If not, are there any other aspiring authors out there in a similar position to me, who would like to try such a thing? And if anyone has done such a thing, what is their experience of it - has it worked?
I know there are local writers groups around, but it's not that easy for me to go to meetings in the evenings, and I'm not sure that they would offer exactly the support I am looking for.
I have also seen that there are all kinds of systems like "Write a novel in x number of weeks" out there. Has anyone actually used one of these, and does it work? Is there something that offers some kind of framework, but is not all prescriptive and boot-campy (as the one I mentioned above seems to be). I think this would knock any creativity out of me.
Sorry about this very long post. In short, I need a framework and I need feedback. Any ideas?
I wasn't quite clear from your post - are you actually getting any words down, or are you sitting down at the laptop and not producing anything? Have you ever completed a full-length draft?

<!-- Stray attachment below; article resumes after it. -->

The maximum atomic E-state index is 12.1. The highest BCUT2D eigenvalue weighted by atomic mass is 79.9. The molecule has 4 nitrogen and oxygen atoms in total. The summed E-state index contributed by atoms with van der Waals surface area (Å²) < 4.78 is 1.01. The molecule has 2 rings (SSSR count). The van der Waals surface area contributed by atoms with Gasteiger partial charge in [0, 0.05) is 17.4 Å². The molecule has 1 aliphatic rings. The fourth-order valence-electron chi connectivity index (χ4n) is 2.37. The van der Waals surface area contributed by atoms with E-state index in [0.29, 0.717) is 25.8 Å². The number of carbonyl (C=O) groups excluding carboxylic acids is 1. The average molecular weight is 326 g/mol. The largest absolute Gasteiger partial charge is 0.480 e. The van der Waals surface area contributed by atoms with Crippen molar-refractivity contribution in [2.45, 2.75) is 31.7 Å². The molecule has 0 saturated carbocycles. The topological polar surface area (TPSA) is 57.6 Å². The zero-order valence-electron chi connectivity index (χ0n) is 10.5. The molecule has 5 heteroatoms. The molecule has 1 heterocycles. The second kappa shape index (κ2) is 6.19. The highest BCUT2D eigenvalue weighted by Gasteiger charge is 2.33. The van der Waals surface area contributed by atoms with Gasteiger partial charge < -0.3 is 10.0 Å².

IME (and this is a normal view) you don't need feedback on your first draft, you need to finish it and probably rewrite it. Feedback along the way will slow you down. Then after the first draft it'll probably be fairly obvious what's wrong, if you've done creative writing classes. Once you've polished it up with a rewrite or two, that's when feedback from other people comes in handy.
Things like NaNoWriMo (write a novel in 4 weeks) don't actually have any kind of a system, they just have a deadline.
If you want buddying, find an online writers' forum - there are several. I like AbsoluteWrite but it's not the only one. If you're sitting down at the computer but not typing any words you could try writeordie.com/
Hope some of this is useful.
Thanks very much, yes it is useful.
I was doing a bit of disjointed writing, and a little bit of research, but not really committing to anything.